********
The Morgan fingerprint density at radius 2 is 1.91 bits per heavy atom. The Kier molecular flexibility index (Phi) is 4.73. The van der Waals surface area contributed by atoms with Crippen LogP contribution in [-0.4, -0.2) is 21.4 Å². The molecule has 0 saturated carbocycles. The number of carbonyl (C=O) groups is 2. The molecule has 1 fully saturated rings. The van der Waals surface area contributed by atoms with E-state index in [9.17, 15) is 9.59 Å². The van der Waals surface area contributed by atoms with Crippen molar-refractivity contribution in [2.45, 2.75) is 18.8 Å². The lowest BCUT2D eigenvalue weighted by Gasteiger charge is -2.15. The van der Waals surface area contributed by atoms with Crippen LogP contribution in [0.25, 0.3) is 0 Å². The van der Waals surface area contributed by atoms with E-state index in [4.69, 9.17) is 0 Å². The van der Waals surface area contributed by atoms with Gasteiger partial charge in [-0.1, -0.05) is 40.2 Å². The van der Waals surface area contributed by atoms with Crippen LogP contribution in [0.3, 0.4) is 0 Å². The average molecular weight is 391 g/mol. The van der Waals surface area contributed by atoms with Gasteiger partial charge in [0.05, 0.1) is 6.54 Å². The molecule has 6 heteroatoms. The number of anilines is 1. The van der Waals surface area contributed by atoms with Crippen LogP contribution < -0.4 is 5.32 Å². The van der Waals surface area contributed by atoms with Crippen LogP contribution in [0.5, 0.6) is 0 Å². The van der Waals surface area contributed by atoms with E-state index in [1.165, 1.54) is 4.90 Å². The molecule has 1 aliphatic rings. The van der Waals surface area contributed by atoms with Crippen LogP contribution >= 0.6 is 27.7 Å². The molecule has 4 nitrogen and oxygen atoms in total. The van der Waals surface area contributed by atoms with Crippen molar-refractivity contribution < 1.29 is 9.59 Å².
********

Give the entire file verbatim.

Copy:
The Morgan fingerprint density at radius 2 is 1.91 bits per heavy atom. The Kier molecular flexibility index (Phi) is 4.73. The van der Waals surface area contributed by atoms with Crippen LogP contribution in [-0.4, -0.2) is 21.4 Å². The molecule has 0 saturated carbocycles. The number of carbonyl (C=O) groups is 2. The molecule has 1 fully saturated rings. The van der Waals surface area contributed by atoms with E-state index in [9.17, 15) is 9.59 Å². The van der Waals surface area contributed by atoms with Crippen molar-refractivity contribution in [2.45, 2.75) is 18.8 Å². The lowest BCUT2D eigenvalue weighted by Gasteiger charge is -2.15. The van der Waals surface area contributed by atoms with Crippen LogP contribution in [0.25, 0.3) is 0 Å². The van der Waals surface area contributed by atoms with E-state index in [4.69, 9.17) is 0 Å². The van der Waals surface area contributed by atoms with Gasteiger partial charge in [-0.1, -0.05) is 40.2 Å². The van der Waals surface area contributed by atoms with Crippen LogP contribution in [0.3, 0.4) is 0 Å². The average molecular weight is 391 g/mol. The van der Waals surface area contributed by atoms with Gasteiger partial charge in [0.05, 0.1) is 6.54 Å². The molecule has 6 heteroatoms. The number of anilines is 1. The van der Waals surface area contributed by atoms with Crippen LogP contribution < -0.4 is 5.32 Å². The van der Waals surface area contributed by atoms with Crippen LogP contribution in [0.5, 0.6) is 0 Å². The van der Waals surface area contributed by atoms with E-state index in [1.165, 1.54) is 4.90 Å². The molecule has 1 aliphatic rings. The van der Waals surface area contributed by atoms with Crippen LogP contribution >= 0.6 is 27.7 Å². The molecule has 4 nitrogen and oxygen atoms in total. The van der Waals surface area contributed by atoms with Crippen molar-refractivity contribution < 1.29 is 9.59 Å².